Sharkpoint, West Gili Trawangan, Indonesia is one of the most exciting divesites around the Gili Islands. It takes 30 minutes by boat from Oceans 5 dive resort to get there. The main attraction are the White Tip Reef Sharks. You will find them between the 20 and 30 meters in the sandy patches between the reefs, mostly sleeping. Description and Behavior Whitetip reef sharks, Trianodon obesus, are a slender species with a short, blunt snout. They are brown-gray on their dorsal (top) sides, white on their ventral (lower) sides. They have scattered dark gray spots along the sides of their bodies. The tips of their first dorsal fin and upper caudal (tail) fin lobe are brilliant white. The tip of their second dorsal fin and lower caudal fin lobe are also white in some animals. Spiracles usually present, teeth are tricuspidate (three-pronged, with a smaller secondary cusp on either side of the central blade) numbering 47-50 upper/44-46 lower jaw, in at least 2 functional rows. This species is reported to grow to 2.3 meters in length but adults over 1.6 meters long are rarely seen. Maximum published weight is 18 kg and the maximum reported age is 25 years. World Range and Habitat Whitetip reef sharks are found in tropical marine waters, are most abundant on the fore-reef, and during daylight hours are often associated with coral reefs or lying on the bottom in caves and under ledges. Individuals often return to favored resting sites at the same times each day, often for several years. Highly social, these sharks often lie together in groups on the bottom, stretched out side-by-side and even stacked like chord wood. Home ranges of individuals are very small, typically only 0.5 km² or so. In Australia they are recorded from northwestern Australia, around the tropical north and south to the Queensland coast. They are one of the most abundant species found near coral reefs, together with blacktip reef sharks, Carcharhinus melanopterus, and gray reef sharks, C. amblyrhynchos. They prefer shallow water, but have been found down to 330 m. These sharks live near the bottom or in caves and crevices. Compared to typical reef sharks (requiem sharks), this species swims in a more undulating manner. They are primarily nocturnal, but seem to be correlated with tidal ranges. They can be found in the same area for months (a few square kilometers) but territoriality is not known. They are sluggish inhabitants of lagoons and seaward reefs where they are often found resting in caves or under coral ledges during the day, or usually on a sand patch, or in a channel. They are more active at night or during slack tide in areas of strong currents. They are known to travel distances from about 0.3-3 km in periods up to about 1 year. Feeding Behavior (Ecology) Whitetip reef sharks feed nocturnally on benthic animals such as fishes, octopuses, spiny lobsters, and crabs. They have been observed feeding cooperatively at night at Cocos Island, Costa Rica, moving over the reef face like a phalanx of soldiers, flushing out sleeping prey. Foraging individuals often pause to wriggle their elongate bodies into crevices and under coral heads, twisting and turning violently and often breaking off coral and tearing their fins and skin. As such, the whitetip reef shark occupies a niche more like that of a moray eel than a typical shark. Life History One to five 60 cm young per litter. Mode: dioecism. Fertilization: internal (oviduct). Reproductive guild: internal live bearers. Description of life cycle and mating behavior: Viviparous, with 1-5 young per litter. Gestation is about 12 months. Size at birth 52-60 cm total length. Distinct pairing with embrace. One to 11 males follow a female until one gently nips her gill region; if she accepts him, he grasps one of her pectoral fins in his mouth and mates with her, their heads close together on the bottom and their bodies entwined and extending up into the water column at an angle of about 45 degrees. Mating typically lasts 1.5 to 3 minutes. They reach sexual maturity at an age of about 8 years and a length of about 1 m (males and females). Size at birth 52-60 cm total length. Conservation Status and Comments Check the Conservation Status of Whitetip Reef Sharks Note: if there are no entries found, it only means that this species has not yet been evaluated. The whitetip reef shark is a curious species that often approaches divers. It is not considered dangerous to humans. Its restricted habitat, depth range, small litter size and moderately late age at maturity suggest that, with increasing fishing pressure, this species may become threatened . Rarely reported to attack humans, but is potentially dangerous, particularly when when fish have been speared. Probably fished wherever it occurs (no data). Meat and liver utilized fresh for human consumption. The liver of this shark has been reported as toxic.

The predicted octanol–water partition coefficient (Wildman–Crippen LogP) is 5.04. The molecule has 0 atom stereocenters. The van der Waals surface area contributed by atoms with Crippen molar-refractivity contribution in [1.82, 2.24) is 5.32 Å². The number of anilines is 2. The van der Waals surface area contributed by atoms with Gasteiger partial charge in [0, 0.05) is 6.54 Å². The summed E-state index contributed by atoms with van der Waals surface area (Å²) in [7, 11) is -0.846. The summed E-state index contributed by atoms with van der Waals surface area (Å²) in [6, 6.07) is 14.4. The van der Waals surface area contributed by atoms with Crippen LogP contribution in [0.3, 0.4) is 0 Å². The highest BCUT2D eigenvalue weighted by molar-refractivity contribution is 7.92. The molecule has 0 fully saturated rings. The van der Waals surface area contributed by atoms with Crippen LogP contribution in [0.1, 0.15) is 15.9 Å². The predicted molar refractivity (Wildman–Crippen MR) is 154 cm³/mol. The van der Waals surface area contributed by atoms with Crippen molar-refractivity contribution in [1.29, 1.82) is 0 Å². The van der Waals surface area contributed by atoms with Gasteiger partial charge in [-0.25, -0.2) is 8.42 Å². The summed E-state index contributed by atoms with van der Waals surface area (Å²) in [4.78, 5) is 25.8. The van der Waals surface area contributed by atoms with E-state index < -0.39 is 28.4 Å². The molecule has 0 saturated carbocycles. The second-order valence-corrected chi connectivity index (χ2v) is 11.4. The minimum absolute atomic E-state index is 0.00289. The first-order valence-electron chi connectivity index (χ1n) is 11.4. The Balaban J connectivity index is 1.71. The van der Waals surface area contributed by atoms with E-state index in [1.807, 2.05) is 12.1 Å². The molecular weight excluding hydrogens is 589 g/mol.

zaterdag 3 november 2012